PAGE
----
Sunday afternoon, we met Kha-Linh, one of my fellow interns from the World Bank last summer, at the Smithsonian. She's a student in France, currently doing an internship in New York, and was in DC to see her brother for the weekend. We went to the Museum of Natural History, where we saw the renovated hall of mammals for the first time. They've done a lovely job, brightening the room and exhibiting the animals in poses that capture them as living beings, not fuzzy statues.

After the museum, a bit of ice cream, the sculpture garden, and seeing Kha-Linh back to the Metro, we headed north to a long dinner at the Ram's Head. The Ram's Head isn't necessarily a "long dinner" kind of place, but our visit was made the longer by first trying to go somewhere else, where the wait had grown from "one party" (so described over the phone just before we left home) to "over one hour". (The somewhere else will not receive coveted Elkridge Hollerer publicity until we actually get to eat there.) When we did get to the Ram's Head, they were busy and short-staffed. The meal was good; it just ended up consuming most of the evening. We barely had time to get home and fall asleep on the couch watching Singin' in the Rain.

We used the holiday to have Ben, Rachel, and wee Sophie over for a Labor Day cookout. I made way too much of Dad's Piri Piri chicken and E & C's mint pineapple - again with the cuzzins' recipes - Kerry made brownies, and there was some corn and the biggest sweet potatos ever. Sophie eschewed all for pureed peas and a bottle of formula. (There's no accounting for taste.)

The weather was sparkling all weekend, we got to do lots and see lots of our friends. It was a great way to wrap up the summer.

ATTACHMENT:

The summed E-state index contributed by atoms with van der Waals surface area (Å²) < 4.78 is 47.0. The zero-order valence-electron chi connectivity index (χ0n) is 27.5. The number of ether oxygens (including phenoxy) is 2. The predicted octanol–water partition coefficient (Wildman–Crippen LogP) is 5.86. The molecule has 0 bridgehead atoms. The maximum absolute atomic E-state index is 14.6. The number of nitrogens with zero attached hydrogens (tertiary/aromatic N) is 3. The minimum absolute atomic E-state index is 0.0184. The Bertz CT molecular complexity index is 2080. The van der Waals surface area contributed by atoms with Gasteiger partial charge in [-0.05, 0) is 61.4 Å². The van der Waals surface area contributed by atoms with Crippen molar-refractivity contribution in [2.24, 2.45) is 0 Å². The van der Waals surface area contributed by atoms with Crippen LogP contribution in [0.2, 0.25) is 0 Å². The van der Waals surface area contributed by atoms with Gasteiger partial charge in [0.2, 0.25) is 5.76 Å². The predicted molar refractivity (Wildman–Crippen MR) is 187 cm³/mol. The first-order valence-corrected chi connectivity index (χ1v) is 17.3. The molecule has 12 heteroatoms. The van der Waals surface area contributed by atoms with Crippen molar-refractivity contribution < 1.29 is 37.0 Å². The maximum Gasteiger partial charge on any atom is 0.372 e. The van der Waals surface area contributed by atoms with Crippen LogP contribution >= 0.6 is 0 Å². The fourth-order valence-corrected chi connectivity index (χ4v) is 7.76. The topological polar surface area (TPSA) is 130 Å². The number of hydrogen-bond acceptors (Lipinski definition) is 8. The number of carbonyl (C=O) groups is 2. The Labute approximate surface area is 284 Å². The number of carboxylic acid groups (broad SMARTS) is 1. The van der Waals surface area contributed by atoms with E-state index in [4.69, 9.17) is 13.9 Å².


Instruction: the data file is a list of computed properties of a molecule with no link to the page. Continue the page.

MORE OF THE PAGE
Thursday, September 01, 2005

New Orleans

There is nothing particularly unusual or insightful about this post, but I am amazed by the disaster in New Orleans. In a matter of days, a city of half-a-million people has functionally ceased to exist, and it will be weeks or months before recovery can really begin. Maybe it's the duration of this calamity that is most unsettling. At least with a earthquake, tornado, or (poor Mississippi) "normal" hurricane and flooding, the disaster hits, then minds and hands turn to rebuilding. But this inundation just continues, and will continue. I suppose the relatively slow nature of the flooding may have saved many lives. If so, that's a blessing, but many more will be needed in the time to come.

Tuesday, August 30, 2005

Take notes, Pat Robertson

This is how you use the media*:

Venezuela announces assistance plan for poor people in US

The Venezuelan government said Sunday that it will provide assistance for at least 7 million poor people in the United States, the world's first economic power, despite struggling against poverty in its own territory.

In a Sunday radio and television program, President Hugo Chavez said that there are many poor people in the United States, and every year a large number of them die of cold during the winter.

That is why "we're going to offer fuel for heating that is 40 percent cheaper" than market prices, said Chavez, adding that the plan would benefit 7 million to 8 million poor people in the United States...

(from Xinhua, 30 Aug 05)

* OK, this is how you use the media and oil export revenues out the wazoo.

Monday, August 29, 2005

Drinking coffee confers immortality

OK, the headline from The Scotsman, "Study says coffee delivers more health benefits than fruit and veg", isn't quite that misleading, but it still overreaches. Turns out coffee is better than fruits and vegetables solely as a source of antioxidants. And that conclusion is based on Americans' actual eating habits, ie, Americans do get more antioxidants from coffee than from fruits and veg, but it's not clear from the article if that's because coffee is such a concentrated source, or because we're just not eating our veggies. Don't get me wrong, I'm always happy for a reason to drink more coffee, but I hate to see the noble bean associated with such misleading writing.

[Ed. note: I'm glad to see that William and I read the same news.]